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New technology to monitor blood alcohol content

Drivers across Missouri know the dangers of having drunk drivers on the roads. New technological advances are being made in monitoring systems that can tell whether or not a person has been drinking before they get into a car, which can hopefully reduce the number of drunk drivers who are behind the wheel.

As KYHV reports, Faulkner County, Arkansas, has begun using the Check BAC monitoring system for all repeat DWI offenders. This is a breathalyzer system that connects with a person's phone via Bluetooth. Every three hours, offenders open the Check BAC app, and they take a breathalyzer while recording a video of themselves taking the test. The app can also randomly request tests throughout the day. Studies show that one-third of drunk drivers who are on the roads have driven drunk before and been arrested, so Faulkner County officials are hoping this monitoring can help keep people with alcohol issues in check, out of jail, and reduce recidivism. 

Studies disagree on whether ride-sharing reduces drunk driving

For many in Missouri, the availability of ride-sharing services like Lyft and Uber has been a helpful convenience for a night out with friends. While some studies credit the services with spurring a decrease in drunk driving, others are not so conclusive.

As the New York Times reports, a study sponsored by Uber in 2015 made very direct conclusions about ride-sharing's effectiveness against drunk driving, stating that it was responsible for a 10 percent drop in DUI arrests after the service began in Seattle. Several independent studies have also found connections between decreases in drunk driving after the introduction of Uber and other services in a community. A study from West Carolina University found that as Uber introduced service into new communities across the country there was a corresponding decrease in fatal accidents nationwide. A study of New York City's boroughs except for Staten Island found that after Uber was introduced in 2011, alcohol-related car crashes decreased between 25 and 35 percent compared to areas without ride-sharing, although the researcher who wrote the study stated that more information is needed to make broader conclusions.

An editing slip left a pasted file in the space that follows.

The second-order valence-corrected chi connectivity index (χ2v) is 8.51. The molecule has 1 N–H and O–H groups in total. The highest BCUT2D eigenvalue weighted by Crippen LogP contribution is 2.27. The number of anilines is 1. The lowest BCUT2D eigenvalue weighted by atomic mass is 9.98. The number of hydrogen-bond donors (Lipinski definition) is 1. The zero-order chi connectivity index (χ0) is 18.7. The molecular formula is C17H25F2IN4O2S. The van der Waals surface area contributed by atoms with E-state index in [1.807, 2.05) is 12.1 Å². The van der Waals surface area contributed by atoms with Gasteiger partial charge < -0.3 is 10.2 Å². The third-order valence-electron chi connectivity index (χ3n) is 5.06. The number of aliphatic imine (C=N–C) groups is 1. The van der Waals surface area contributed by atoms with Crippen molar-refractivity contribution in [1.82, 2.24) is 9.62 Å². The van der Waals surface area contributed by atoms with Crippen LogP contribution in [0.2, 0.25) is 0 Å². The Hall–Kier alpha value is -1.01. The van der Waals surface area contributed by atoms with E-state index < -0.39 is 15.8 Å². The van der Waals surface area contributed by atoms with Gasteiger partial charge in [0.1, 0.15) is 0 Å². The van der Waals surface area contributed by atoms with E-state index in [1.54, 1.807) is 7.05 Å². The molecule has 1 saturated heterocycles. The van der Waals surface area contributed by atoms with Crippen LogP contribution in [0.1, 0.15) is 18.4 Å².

Follow these safety tips for Trick or Treating

October means trips to the pumpkin patch and caramel apples are in season. It also means that Halloween is just around the corner. Soon, costumes, decorations, tricks and treats will be everywhere you look. Halloween is fun for you and your children, but it also poses extra risks on the streets. Studies show that Halloween is one of the most fatal days for pedestrians. Motorists and trick-or-treating families can do their part to help avoid car accidents.

Take these steps with your trick-or-treaters:

Remind Teens about hazardous weather conditions while driving

August is coming to an end. This means that fall will be here soon. As a Missourian, you know this means the weather will change. Midwestern weather often changes quickly and unexpectedly. You know that one day can feel like summer, the next like fall and then it can jump back to sunny and warm. You also know that wind, rain and snow will soon become a threat.

You know how to drive in varying weather conditions. You have done it before, but you worry about your newly licensed teen driver. You will want to go over the hazards that driving in both the rain and snow produce.

Most Drivers Think Texting Should Be Illegal, Yet Still Do It

According to a recent survey, 64 percent of 18- to 34-year-old drivers felt that texting or looking at a phone while driving is probably the most common cause of traffic accidents. Nevertheless, 62 percent of the same group are confident in their ability to text and drive safely.

While young people were most likely to think they could text and drive safely -- even if others couldn't -- it's not just young people. Among drivers of all ages, 90 percent believe that texting while driving should be illegal, and 83 percent felt texting or cellphone use was the most common cause of traffic crashes. Yet 34 percent still felt they were either "very confident" or "somewhat confident" that they could do so safely.




You've been to court. You won your case. Now what? When you "win" a civil case in court, the jury or judge may award you monetary damages. However, in some situations the losing party against whom there is a judgment (also known as a debtor), either refuses to follow the court order or cannot afford to pay the amount of the judgment. If this happens, you may be required to take additional steps and incur further expenses to collect the judgment. This is where McShane & Brady Law can help.

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